Oil-rich Kuwait said Monday that the generous cradle-to-grave welfare system provided to its 1.2 million citizens was "unsustainable" and it was time for change.
"The fact everyone must be aware of ... is that the existing welfare state system that Kuwaitis are used to is unsustainable," Prime Minister Sheikh Jaber Mubarak Al-Sabah said, presenting his government's four-year programme to parliament.
The programme up to the 2016/2017 fiscal year aims to review subsidies, charges and prices of public services, besides imposing a taxation system in a country that generates 94 percent of its income from selling oil and where individuals and corporates pay no taxes.
The government has also promised to cut public expenditure, especially current spending which includes wages, subsidies and defence spending.
Finance Minister Sheikh Salem Abdulaziz Al-Sabah said last week that current spending constitutes 85 percent of the budget.
The government warned that if the welfare system remains, the OPEC nation will start facing "real" budget deficits from 2021 and is expected to accumulate shortfalls of up to 414 billion dinars (around $1.46 trillion) by 2035.
It insists there is an urgent need to reduce subsidies on fuel, electricity and water and raise charges on public services which are offered to citizens for free or at highly-subsidised rates.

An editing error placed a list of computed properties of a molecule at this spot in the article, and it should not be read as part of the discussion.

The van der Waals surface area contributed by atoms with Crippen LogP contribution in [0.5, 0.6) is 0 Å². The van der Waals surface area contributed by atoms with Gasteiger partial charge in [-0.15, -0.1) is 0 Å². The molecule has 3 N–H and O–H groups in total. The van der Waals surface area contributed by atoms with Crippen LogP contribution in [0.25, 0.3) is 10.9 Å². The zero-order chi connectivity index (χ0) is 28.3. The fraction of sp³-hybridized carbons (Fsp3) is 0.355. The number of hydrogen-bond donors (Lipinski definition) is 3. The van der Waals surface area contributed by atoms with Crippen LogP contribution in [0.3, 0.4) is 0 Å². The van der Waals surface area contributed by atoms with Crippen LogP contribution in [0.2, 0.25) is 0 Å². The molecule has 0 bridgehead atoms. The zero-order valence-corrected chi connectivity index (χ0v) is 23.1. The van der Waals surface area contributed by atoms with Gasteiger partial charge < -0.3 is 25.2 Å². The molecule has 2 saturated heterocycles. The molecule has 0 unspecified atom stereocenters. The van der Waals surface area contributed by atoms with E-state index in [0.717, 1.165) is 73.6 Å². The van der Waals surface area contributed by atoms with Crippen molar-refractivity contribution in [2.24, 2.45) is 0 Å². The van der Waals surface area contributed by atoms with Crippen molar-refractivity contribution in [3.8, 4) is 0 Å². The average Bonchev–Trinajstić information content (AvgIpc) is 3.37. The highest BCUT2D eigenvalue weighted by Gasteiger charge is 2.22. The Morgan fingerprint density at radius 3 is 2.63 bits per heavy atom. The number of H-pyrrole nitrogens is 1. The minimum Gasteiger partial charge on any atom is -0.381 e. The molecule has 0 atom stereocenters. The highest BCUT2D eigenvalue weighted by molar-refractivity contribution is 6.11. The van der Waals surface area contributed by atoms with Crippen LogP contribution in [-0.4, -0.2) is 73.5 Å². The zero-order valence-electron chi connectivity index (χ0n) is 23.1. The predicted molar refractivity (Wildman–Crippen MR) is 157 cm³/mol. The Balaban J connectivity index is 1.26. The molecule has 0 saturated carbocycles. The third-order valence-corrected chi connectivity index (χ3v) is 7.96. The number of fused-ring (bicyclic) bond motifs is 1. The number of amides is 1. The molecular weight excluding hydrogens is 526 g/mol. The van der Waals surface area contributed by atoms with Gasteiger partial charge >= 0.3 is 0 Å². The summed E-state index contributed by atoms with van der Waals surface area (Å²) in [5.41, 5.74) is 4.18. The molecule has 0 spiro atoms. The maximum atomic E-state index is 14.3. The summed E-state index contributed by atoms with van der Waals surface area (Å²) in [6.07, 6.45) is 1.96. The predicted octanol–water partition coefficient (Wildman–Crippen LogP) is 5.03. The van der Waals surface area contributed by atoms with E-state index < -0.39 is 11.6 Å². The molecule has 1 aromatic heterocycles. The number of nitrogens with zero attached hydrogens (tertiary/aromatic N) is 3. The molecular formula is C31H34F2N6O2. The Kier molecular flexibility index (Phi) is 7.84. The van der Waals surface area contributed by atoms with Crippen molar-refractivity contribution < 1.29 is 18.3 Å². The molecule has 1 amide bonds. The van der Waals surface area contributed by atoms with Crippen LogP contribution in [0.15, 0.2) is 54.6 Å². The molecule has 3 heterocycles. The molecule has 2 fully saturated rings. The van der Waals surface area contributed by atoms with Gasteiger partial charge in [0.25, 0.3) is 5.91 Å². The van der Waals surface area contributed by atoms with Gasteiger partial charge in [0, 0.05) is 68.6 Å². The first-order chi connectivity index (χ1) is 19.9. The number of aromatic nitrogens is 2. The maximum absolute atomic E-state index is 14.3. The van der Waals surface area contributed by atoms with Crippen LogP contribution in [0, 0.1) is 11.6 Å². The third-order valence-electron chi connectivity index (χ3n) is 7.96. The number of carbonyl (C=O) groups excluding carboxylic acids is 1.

For example, fuel prices have not changed for the past 15 years, while power is offered to citizens and the 2.7 million foreign residents at less than five percent of the cost, according to government figures.
Earlier this month, the International Monetary Fund urged Kuwait to contain public spending, which has trebled in seven years, to avoid risks from a drop in crude prices.
According to finance ministry figures, between the fiscal years 2005/2006 and 2012/2013, public spending surged from $24.4 billion to $68.2 billion, during which government wages rose from $6.7 billion to $17 billion.
In the same period, oil income, which makes up around 94 percent of public revenues, more than doubled from $45.9 billion to $106 billion.
Kuwait has boasted a budget surplus in each of the past 13 fiscal years, accumulating around $300 billion, whereas the size of its sovereign wealth fund has increased to over $400 billion.
Nominal GDP rose to $184.5 billion last year from $160.7 billion in 2011, said the IMF.